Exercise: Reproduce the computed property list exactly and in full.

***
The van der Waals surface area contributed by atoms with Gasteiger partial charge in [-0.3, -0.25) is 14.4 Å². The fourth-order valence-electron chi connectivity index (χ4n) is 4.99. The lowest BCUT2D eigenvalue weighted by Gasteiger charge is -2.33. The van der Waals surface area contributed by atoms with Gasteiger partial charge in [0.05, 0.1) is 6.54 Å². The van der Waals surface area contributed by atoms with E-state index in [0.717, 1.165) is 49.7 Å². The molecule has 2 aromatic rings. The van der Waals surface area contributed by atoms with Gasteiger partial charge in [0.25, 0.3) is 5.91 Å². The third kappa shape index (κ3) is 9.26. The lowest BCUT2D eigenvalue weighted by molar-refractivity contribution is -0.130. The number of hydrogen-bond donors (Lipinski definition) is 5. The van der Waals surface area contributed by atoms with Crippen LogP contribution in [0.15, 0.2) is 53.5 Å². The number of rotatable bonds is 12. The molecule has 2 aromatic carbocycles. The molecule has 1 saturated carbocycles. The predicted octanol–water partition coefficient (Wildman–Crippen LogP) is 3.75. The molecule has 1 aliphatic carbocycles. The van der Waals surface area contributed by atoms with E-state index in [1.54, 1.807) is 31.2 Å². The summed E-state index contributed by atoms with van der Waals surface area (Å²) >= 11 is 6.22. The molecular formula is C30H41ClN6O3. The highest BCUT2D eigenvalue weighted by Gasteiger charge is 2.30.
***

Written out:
The van der Waals surface area contributed by atoms with Gasteiger partial charge in [-0.3, -0.25) is 14.4 Å². The fourth-order valence-electron chi connectivity index (χ4n) is 4.99. The lowest BCUT2D eigenvalue weighted by Gasteiger charge is -2.33. The van der Waals surface area contributed by atoms with Gasteiger partial charge in [0.05, 0.1) is 6.54 Å². The van der Waals surface area contributed by atoms with E-state index in [0.717, 1.165) is 49.7 Å². The molecule has 2 aromatic rings. The van der Waals surface area contributed by atoms with Gasteiger partial charge in [0.25, 0.3) is 5.91 Å². The third kappa shape index (κ3) is 9.26. The lowest BCUT2D eigenvalue weighted by molar-refractivity contribution is -0.130. The number of hydrogen-bond donors (Lipinski definition) is 5. The van der Waals surface area contributed by atoms with Crippen LogP contribution in [0.15, 0.2) is 53.5 Å². The number of rotatable bonds is 12. The molecule has 2 aromatic carbocycles. The molecule has 1 saturated carbocycles. The predicted octanol–water partition coefficient (Wildman–Crippen LogP) is 3.75. The molecule has 1 aliphatic carbocycles. The van der Waals surface area contributed by atoms with E-state index in [1.54, 1.807) is 31.2 Å². The summed E-state index contributed by atoms with van der Waals surface area (Å²) >= 11 is 6.22. The molecular formula is C30H41ClN6O3. The highest BCUT2D eigenvalue weighted by Gasteiger charge is 2.30.